In the end, your best defense is common sense and using good security practices. The other important thing, and this is probably the MOST IMPORTANT: always, always keep current backups of your important files. If by chance your computer does get a bad infection, often a Windows Reinstall is the best, cheapeast, and easiest way to safely remove it, however if you don’t have backups, this can cause additional problems as well as costs.
It amazes me how many computers I run across that have Windows update disabled, or have it set to manual and haven’t updated in quite a while. So why is it so important to keep your computer up to date with the latest Windows Updates? Most Windows updates are to either fix a bug, or fix a security issue. Does this mean that Windows is inherently unsecure? Not neccessarily. There are new exploits being found all the time, but if you take the majority of computer code out there today and play around with enough, sooner or later you will find exploits that will take advantage of the coding. Of course if you routinely visit malware ridden sites (music and file sharing sites are notorious for these), or if you open every email attachment that someone sends you, or if you download things like screen savers and programs from untrusted sources, you are just asking for trouble. For the most part, Windows, especially Vista, will not usually install something bad without you telling it that it is ok to install. Of course many spyware and virus programs now take advantage of what is called a Trojan downloader to install all kind of nasties on your computer, but usually you have to initially allow something bad to be installed first.
The patches that Microsoft issues through Windows Update include not only the critical security updates, but also new or improved features for Windows, as well as updated drivers for some of your hardware (although usually the best source for drivers is the manufacturers website). These updates are especially critical when they address a newly found security exploit. When a new exploit is found, many virus and spyware writers immediately take advantage of it and all of a sudden there are thousands upon thousands of websites which will be infecting your computer when you visit them. These jerks are very crafty and sometimes it will look like you are installing something needed (like an update to a flash player, or java) but in reality you are installing a virus or spyware program.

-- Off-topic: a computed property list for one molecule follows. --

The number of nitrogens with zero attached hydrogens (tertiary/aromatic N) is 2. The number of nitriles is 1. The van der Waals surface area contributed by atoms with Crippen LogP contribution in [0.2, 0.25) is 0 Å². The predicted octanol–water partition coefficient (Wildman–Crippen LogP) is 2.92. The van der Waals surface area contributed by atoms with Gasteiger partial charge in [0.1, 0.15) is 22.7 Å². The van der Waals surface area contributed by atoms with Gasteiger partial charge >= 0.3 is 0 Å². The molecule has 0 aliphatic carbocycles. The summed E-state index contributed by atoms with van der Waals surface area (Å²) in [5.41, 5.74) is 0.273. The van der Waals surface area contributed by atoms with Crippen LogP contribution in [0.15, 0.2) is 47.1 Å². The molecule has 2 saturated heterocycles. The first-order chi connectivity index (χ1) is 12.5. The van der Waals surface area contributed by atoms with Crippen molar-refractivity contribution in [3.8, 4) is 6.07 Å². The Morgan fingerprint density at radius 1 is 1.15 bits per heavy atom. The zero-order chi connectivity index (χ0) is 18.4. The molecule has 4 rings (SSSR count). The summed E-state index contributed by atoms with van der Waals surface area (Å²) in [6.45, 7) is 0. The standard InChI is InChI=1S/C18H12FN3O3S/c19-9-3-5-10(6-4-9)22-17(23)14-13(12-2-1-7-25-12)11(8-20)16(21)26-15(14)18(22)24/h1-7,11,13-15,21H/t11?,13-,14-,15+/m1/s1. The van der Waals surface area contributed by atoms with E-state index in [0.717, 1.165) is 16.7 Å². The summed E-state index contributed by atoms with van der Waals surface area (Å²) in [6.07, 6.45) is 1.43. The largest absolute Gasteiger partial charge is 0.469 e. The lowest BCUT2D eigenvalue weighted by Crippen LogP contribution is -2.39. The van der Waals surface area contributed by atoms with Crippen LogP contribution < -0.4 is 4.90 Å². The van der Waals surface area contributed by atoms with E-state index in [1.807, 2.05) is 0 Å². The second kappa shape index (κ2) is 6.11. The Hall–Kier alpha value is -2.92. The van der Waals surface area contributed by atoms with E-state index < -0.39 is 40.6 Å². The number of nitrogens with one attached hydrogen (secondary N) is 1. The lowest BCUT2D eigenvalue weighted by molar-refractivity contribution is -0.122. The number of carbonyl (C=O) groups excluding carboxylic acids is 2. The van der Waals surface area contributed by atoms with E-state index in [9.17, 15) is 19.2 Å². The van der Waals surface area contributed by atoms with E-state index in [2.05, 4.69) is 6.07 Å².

Exept for a very few exceptions, any update that has been installed can be uninstalled through either add/remove programs, or by doing a system restore in case something stops working properly. In order to enable Windows Update, go to your control panel > security settings, where you can set your computer to automatically update your computer without you needing to do anything. If you don’t have auto update enabled for a specific reason, then make sure that you check for updates frequently!
Social Networking sites like Facebook and Myspace, while abundantly popular have also proven to harbor quite a few nasty dangers for those who are unaware. The latest is a variation of a Worm program that first appeared in July, the Koobface Worm . This worm spreads from friends messages that appear to be video links, when you click the link, you are asked to download or update your software to view the video – of course the software you download is actually a Trojan horse downloading program (that can install other bad things without you even knowing), as well as a keylogger program that can steal all your login and password information.